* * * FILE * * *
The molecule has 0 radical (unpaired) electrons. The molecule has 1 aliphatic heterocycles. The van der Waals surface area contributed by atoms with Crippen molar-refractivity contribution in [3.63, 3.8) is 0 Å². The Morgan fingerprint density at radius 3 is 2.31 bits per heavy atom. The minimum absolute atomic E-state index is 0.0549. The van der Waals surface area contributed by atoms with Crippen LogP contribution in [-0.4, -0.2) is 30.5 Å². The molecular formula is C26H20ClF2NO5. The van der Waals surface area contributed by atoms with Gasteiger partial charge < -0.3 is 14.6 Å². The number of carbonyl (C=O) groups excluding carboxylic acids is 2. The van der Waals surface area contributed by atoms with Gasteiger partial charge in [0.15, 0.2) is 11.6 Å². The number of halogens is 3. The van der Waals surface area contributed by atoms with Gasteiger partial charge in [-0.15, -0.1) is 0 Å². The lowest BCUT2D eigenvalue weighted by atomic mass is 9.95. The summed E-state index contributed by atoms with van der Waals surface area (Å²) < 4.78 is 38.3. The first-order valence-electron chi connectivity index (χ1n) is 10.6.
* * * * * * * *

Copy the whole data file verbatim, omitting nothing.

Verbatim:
The molecule has 0 radical (unpaired) electrons. The molecule has 1 aliphatic heterocycles. The van der Waals surface area contributed by atoms with Crippen molar-refractivity contribution in [3.63, 3.8) is 0 Å². The Morgan fingerprint density at radius 3 is 2.31 bits per heavy atom. The minimum absolute atomic E-state index is 0.0549. The van der Waals surface area contributed by atoms with Crippen LogP contribution in [-0.4, -0.2) is 30.5 Å². The molecular formula is C26H20ClF2NO5. The van der Waals surface area contributed by atoms with Gasteiger partial charge < -0.3 is 14.6 Å². The number of carbonyl (C=O) groups excluding carboxylic acids is 2. The van der Waals surface area contributed by atoms with Gasteiger partial charge in [0.15, 0.2) is 11.6 Å². The number of halogens is 3. The van der Waals surface area contributed by atoms with Gasteiger partial charge in [-0.15, -0.1) is 0 Å². The lowest BCUT2D eigenvalue weighted by atomic mass is 9.95. The summed E-state index contributed by atoms with van der Waals surface area (Å²) < 4.78 is 38.3. The first-order valence-electron chi connectivity index (χ1n) is 10.6.